Clay Christensen, Jeffrey Flier and Vineeta Vijayaraghavan on How to Make Health Care More Cost Effective

Clay Christensen, Jeffrey Flier and Vineeta Vijaraghavan argue in their Wall Street Journal op-ed “The Coming Failure of Accountable Care” a few days ago that Obamacare’s “accountable care organizations” will have trouble changing doctors’ behavior in the dramatic ways envisioned. They will have even more trouble changing patients’ behavior, since accountable care organizations provide few incentives for patients to change their behavior.  

In the debates over health care reform, advocates of Obamacare have made a great deal of the lower per-patient costs of medical care in other advanced countries. Those lower per-patient costs of medical care in other advanced countries have a lot to do with lower pay for doctors and other medical-care providers. If something on the Obamacare model  succeeds in lowering medical costs significantly, I suspect it will be because it forces down doctors’ pay, as government budget constraints lead to tighter and tighter price controls.

Clay, Jeffrey and Vineeta’s list of recommendations would instead use market liberalization to lower the amount paid for medical services. Here is their prescription:  

• Consider opportunities to shift more care to less-expensive venues, including, for example, “Minute Clinics” where nurse practitioners can deliver excellent care and do limited prescribing. New technology has made sophisticated care possible at various sites other than acute-care, high-overhead hospitals.

• Consider regulatory and payment changes that will enable doctors and all medical providers to do everything that their license allows them to do, rather than passing on patients to more highly trained and expensive specialists.

• Going beyond current licensing, consider changing many anticompetitive regulations and licensure statutes that practitioners have used to protect their guilds. An example can be found in states like California that have revised statutes to enable highly trained nurses to substitute for anesthesiologists to administer anesthesia for some types of procedures.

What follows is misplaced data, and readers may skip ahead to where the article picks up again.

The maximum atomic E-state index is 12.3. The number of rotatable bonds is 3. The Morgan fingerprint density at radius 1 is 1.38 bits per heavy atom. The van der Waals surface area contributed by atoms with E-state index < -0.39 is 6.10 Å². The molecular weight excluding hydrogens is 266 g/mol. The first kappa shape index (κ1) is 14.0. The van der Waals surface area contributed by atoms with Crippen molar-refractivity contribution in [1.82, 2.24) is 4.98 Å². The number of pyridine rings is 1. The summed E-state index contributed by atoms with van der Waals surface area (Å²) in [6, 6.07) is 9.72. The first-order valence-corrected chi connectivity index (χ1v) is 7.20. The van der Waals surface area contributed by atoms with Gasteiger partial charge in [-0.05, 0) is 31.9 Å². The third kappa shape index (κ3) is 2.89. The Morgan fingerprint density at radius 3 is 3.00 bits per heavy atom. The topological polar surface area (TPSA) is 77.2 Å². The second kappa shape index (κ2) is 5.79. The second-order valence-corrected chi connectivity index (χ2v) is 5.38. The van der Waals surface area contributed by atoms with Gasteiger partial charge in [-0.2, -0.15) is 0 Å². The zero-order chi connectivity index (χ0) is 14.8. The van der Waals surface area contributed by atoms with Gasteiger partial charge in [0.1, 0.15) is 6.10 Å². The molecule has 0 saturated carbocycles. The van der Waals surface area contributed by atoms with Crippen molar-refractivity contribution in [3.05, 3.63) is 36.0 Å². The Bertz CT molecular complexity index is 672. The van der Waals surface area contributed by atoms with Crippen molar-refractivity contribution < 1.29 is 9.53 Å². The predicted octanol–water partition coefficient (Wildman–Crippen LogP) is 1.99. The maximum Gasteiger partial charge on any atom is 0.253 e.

• Make fuller use of technology to enable more scalable and customized ways to manage patient populations. These include home care with patient self-monitoring of blood pressure and other indexes, and far more widespread use of “telehealth,” where, for example, photos of a skin condition could be uploaded to a physician. Some leading U.S. hospitals have created such outreach tools that let them deliver care to Europe. Yet they can’t offer this same benefit in adjacent states because of U.S. regulation.

Free market advocates have been calling for such approaches for some time. Doctors have understandably lobbied for a continuation of market restrictions that boost their pay. Now that doctors face reduced pay under budget pressures created by Obamacare as well, such market liberalization in medical care may begin to seem like the lesser of two evils for doctors. And it could be a great boon to the rest of us.

For the record, here is my position on health care reform, quoted from my post “Evan Soltas on Medical Reform Federalism–in Canada”

Let’s abolish the tax exemption for employer-provided health insurance, with all of the money that would have been spent on this tax exemption going instead to block grants for each state to use for its own plan to provide universal access to medical care for its residents.

This recommendation is based on what I said in my first post about health care, “Health Economics”:

I am slow to post about health care because I don’t know the answers. But then I don’t think anyone knows the answers. There are many excellent ideas for trying to improve health care, but we just don’t know how different changes will work in practice at the level of entire health care systems.

The more the Washington encourages a diversity of approaches to health care, the more we will learn about what works. On the other hand, the more Washington does to force health care policy into the same mold in each state, the more likely it is that we will only learn one thing at the systems-level: that the first try in the one-size-fits-all approach doesn’t work very well.